When Sex Means Survival

I’m not homeless anymore thanks to a subsidy from the City and support I received from several wonderful agencies that gave me the stability to overcome addiction and mental health issues and the chance to continue my education. Now I’m a student at San Francisco State University finishing a bachelor’s degree.

 

In my Contemporary Sexuality class, we had to critique an article from an academic journal on sexuality. I bumped into research on the prevalence of survival sex among people experiencing homelessness and got intrigued. Survival sex is defined as trading sex for food, shelter, drugs or money.

 

Some people are appalled that a homeless person would have to resort to sex as a survival mechanism. Some even go so far as to equate it to human trafficking. When I looked back at my 4 ½ years of homelessness, this research just seemed wrong.

 

Homeless people have sex like any other human. They need food and shelter and sometimes drugs and money. Just because they often gain what they need in relation to people they have sex with doesn’t seem to me to be a problem.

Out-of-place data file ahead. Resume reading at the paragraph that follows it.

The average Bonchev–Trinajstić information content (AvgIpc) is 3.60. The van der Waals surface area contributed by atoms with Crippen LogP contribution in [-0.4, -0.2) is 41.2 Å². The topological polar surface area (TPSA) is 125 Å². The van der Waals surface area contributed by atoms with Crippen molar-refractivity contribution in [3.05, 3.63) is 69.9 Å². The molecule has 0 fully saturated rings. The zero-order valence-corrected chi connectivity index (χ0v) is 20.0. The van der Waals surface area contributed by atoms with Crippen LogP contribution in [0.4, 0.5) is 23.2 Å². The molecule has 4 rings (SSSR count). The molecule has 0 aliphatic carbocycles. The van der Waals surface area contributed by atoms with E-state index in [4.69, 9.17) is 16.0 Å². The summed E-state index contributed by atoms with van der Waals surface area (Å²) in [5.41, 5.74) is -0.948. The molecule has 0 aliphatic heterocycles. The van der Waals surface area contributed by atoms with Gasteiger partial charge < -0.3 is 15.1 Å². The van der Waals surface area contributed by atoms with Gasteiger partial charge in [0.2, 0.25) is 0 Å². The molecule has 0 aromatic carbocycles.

I never traded sex for anything. Whenever I would find myself without a place to be at night, I would go to a 24-hour coffee shop and get online. I would find someone to hook up with, and I would have a place to be for the night. I could often get a shower, a meal and they never even knew I was homeless, nor did they often care. I met a guy at the mall who would get a few dollars, go to a bar and find a chick that would take him home. I’ve also watched guys drive up to encampments and hit on girls, offering them food and a shower.

 

Being homeless is work, work to survive. Anyone who ever tried to tell you homeless people are lazy, has never been homeless. We do what it takes to survive as human beings. There is nothing pathological or wrong about it. It would be nice if we didn’t have to struggle for food and shelter. Someday society will learn that lesson. Until then, stop pathologizing the problem and get out of our way.

 

The last thing I have to share is hope. It’s hard to have when the world is stacked against you. Now that I have hope I try to give it away as much as possible. If I can go from where you are to a prestigious University doing research on human rights and social justice, then you can do it too. Yes you. Today may not be so great, but it won’t always be this way. Hope for the future when you have the stability to pursue what you love and how you think you can make the world a better place. Your voice and your experience can make a difference.